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Three months after devastating West Java quake, authorities redesign the area to prepare for future

CIANJUR, West Java: Standing on top of a steep slope overlooking a raging river, Nanang Sukmana gazed at the remnants of his earthquake-hit village. The sight gave the 52-year-old school teacher a sense of awe and disbelief.

More than 100 families used to call Cijedil Village home but that changed on Nov 21 last year when a 5.6 magnitude quake hit the regency of Cianjur. The tremor shook the ground so hard it triggered a massive landslide, burying the place Sukmana had known his whole life underneath tonnes of earth and debris.

“This is where my house used to be. Now, there is nothing left,” he told CNA, pointing to an empty plot of land with hardly any traces of his two-storey home.

Cijedil is among the dozens of villages in Cianjur impacted by the earthquake.

In total, 603 people were killed in the quake which also damaged more than 53,000 homes, schools, offices and places of worship, according to figures from the regency’s Disaster Mitigation Office. This includes 12,000 houses that were either completely levelled to the ground or too badly damaged to be considered safe to live in.

Earthquakes are common in Indonesia, an archipelago that straddles the so-called Pacific Ring of Fire. However, it is rare for a quake with a magnitude of less than six – which scientists classified as “moderate” – to have such a devastating impact.

“Look at the quality of this cement mixture,” he continued as he picked up a chunk off of a damaged wall and crushed it into coarse dust with his hand.

Supartoyo, a senior researcher for Indonesia’s Vulcanology and Geological Disaster Mitigation Centre highlighted that some villages in Cianjur were so densely populated that houses were only connected by narrow labyrinthine alleyways.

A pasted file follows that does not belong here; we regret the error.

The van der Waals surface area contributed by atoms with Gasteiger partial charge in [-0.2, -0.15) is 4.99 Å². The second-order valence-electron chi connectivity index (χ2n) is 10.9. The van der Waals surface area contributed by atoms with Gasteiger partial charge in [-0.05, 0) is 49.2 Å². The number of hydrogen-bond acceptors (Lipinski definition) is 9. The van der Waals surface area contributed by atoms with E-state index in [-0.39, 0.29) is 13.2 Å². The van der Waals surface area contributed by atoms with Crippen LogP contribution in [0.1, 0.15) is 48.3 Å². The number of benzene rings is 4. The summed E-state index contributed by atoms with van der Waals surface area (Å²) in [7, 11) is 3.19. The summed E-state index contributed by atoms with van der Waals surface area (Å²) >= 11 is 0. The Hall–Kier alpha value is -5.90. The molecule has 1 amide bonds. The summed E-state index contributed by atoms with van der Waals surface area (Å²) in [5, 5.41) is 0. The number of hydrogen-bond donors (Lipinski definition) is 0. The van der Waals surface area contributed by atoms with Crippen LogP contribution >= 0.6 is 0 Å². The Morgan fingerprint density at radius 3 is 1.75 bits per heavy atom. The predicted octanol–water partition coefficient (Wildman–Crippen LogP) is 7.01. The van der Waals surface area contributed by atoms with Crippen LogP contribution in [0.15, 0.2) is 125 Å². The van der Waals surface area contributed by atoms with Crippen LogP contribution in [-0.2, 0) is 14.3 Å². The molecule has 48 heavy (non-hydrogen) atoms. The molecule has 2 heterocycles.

This, he said, was another factor why there were so many deaths for such a moderate earthquake. “The narrow alleyways hindered residents from making a quick escape to safety amid the chaos and devastation caused by the earthquake,” the researcher, who like many Indonesians goes by one name, said.

Cianjur regent Herman Suherman admitted that the quake also caught government officials and policymakers by surprise.

“All this time, we focused our disaster mitigation efforts on Mount Gede (a volcano north of Cianjur) and South Cianjur which is prone to tsunamis. But God has other plans. (A quake) appeared on the Cugenang Fault Line, which according to scientists is a new discovery,” the regent told CNA.

This meant that building quake-resistant infrastructure came as an afterthought to everyone in Cianjur, including policymakers. Therefore, the earthquake not only devastated people’s houses but also destroyed bridges and damaged government offices.

Cianjur regent, Suherman said the government is also devising a campaign to raise awareness about the risk of another earthquake.

“With Cianjur proven to be quake-prone, we have to conduct a massive education campaign for adults and even children. We plan on having schools teach pupils what to do when an earthquake hits Cianjur, so that the people of Cianjur will be ready when a disaster strikes,” he said.

SPATIAL PLANNING UNDER REVIEW

Budi Rahayu Toyib, an assistant secretary for the Cianjur government said the regency is planning to ban houses and other structures from being built near the newly discovered fault line.

“We are revising our spatial planning law and making areas straddling the fault line red zones, which means there must not be any human activities there. People who are now living there will be relocated,” the senior Cianjur official told CNA, adding that the government is currently building permanent houses in other parts of the regency for the relocation plan.

“Those who agree (with the relocation) feel that it is time for a fresh start in a safer place. The people who disagree are the farmers. They have rice fields here and the relocation site is far away from here,” Umay, who goes by one name, told CNA.

The government promises that relocated residents will get to keep their properties. “They can only use the land to plant crop trees which will help stabilise the soil and not rice or corn as is the case today,” Cianjur assistant secretary Toyib said.

Cijedil resident Sukmana also had mixed feelings about relocating. On one hand, relocating would mean leaving the village where his family has lived for generations and a long commute to get to the elementary school where he teaches.

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